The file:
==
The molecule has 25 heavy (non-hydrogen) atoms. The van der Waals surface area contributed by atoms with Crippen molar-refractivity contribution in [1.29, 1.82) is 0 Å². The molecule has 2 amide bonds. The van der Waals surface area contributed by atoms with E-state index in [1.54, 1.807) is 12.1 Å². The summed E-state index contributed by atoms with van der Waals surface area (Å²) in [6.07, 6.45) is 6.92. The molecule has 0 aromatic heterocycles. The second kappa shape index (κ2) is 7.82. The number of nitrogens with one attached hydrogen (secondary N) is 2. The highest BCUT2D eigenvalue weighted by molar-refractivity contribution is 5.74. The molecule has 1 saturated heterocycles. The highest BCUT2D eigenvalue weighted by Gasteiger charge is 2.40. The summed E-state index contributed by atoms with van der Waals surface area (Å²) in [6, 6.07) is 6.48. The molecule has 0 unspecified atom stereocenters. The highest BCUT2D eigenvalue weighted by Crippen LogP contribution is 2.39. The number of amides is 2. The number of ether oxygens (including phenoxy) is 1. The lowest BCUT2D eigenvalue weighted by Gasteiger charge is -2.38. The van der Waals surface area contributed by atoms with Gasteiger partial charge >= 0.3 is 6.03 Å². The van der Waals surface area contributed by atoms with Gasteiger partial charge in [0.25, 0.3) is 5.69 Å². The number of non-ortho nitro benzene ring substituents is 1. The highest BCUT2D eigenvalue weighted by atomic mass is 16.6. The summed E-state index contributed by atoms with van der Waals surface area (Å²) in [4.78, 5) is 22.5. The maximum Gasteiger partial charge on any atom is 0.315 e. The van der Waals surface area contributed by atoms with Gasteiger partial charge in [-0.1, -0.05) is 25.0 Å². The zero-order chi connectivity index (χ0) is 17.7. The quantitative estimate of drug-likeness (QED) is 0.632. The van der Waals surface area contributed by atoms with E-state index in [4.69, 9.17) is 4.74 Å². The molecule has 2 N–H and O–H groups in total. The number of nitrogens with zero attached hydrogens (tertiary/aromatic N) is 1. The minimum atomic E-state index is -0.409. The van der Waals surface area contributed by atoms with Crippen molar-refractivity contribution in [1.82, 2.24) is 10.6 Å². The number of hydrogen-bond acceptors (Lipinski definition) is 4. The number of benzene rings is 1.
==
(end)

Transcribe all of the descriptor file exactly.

The molecule has 25 heavy (non-hydrogen) atoms. The van der Waals surface area contributed by atoms with Crippen molar-refractivity contribution in [1.29, 1.82) is 0 Å². The molecule has 2 amide bonds. The van der Waals surface area contributed by atoms with E-state index in [1.54, 1.807) is 12.1 Å². The summed E-state index contributed by atoms with van der Waals surface area (Å²) in [6.07, 6.45) is 6.92. The molecule has 0 aromatic heterocycles. The second kappa shape index (κ2) is 7.82. The number of nitrogens with one attached hydrogen (secondary N) is 2. The highest BCUT2D eigenvalue weighted by molar-refractivity contribution is 5.74. The molecule has 1 saturated heterocycles. The highest BCUT2D eigenvalue weighted by Gasteiger charge is 2.40. The summed E-state index contributed by atoms with van der Waals surface area (Å²) in [6, 6.07) is 6.48. The molecule has 0 unspecified atom stereocenters. The highest BCUT2D eigenvalue weighted by Crippen LogP contribution is 2.39. The number of amides is 2. The number of ether oxygens (including phenoxy) is 1. The lowest BCUT2D eigenvalue weighted by Gasteiger charge is -2.38. The van der Waals surface area contributed by atoms with Gasteiger partial charge >= 0.3 is 6.03 Å². The van der Waals surface area contributed by atoms with Gasteiger partial charge in [0.25, 0.3) is 5.69 Å². The number of non-ortho nitro benzene ring substituents is 1. The highest BCUT2D eigenvalue weighted by atomic mass is 16.6. The summed E-state index contributed by atoms with van der Waals surface area (Å²) in [4.78, 5) is 22.5. The maximum Gasteiger partial charge on any atom is 0.315 e. The van der Waals surface area contributed by atoms with Gasteiger partial charge in [-0.1, -0.05) is 25.0 Å². The zero-order chi connectivity index (χ0) is 17.7. The quantitative estimate of drug-likeness (QED) is 0.632. The van der Waals surface area contributed by atoms with E-state index in [4.69, 9.17) is 4.74 Å². The molecule has 2 N–H and O–H groups in total. The number of nitrogens with zero attached hydrogens (tertiary/aromatic N) is 1. The minimum atomic E-state index is -0.409. The van der Waals surface area contributed by atoms with Crippen molar-refractivity contribution in [1.82, 2.24) is 10.6 Å². The number of hydrogen-bond acceptors (Lipinski definition) is 4. The number of benzene rings is 1.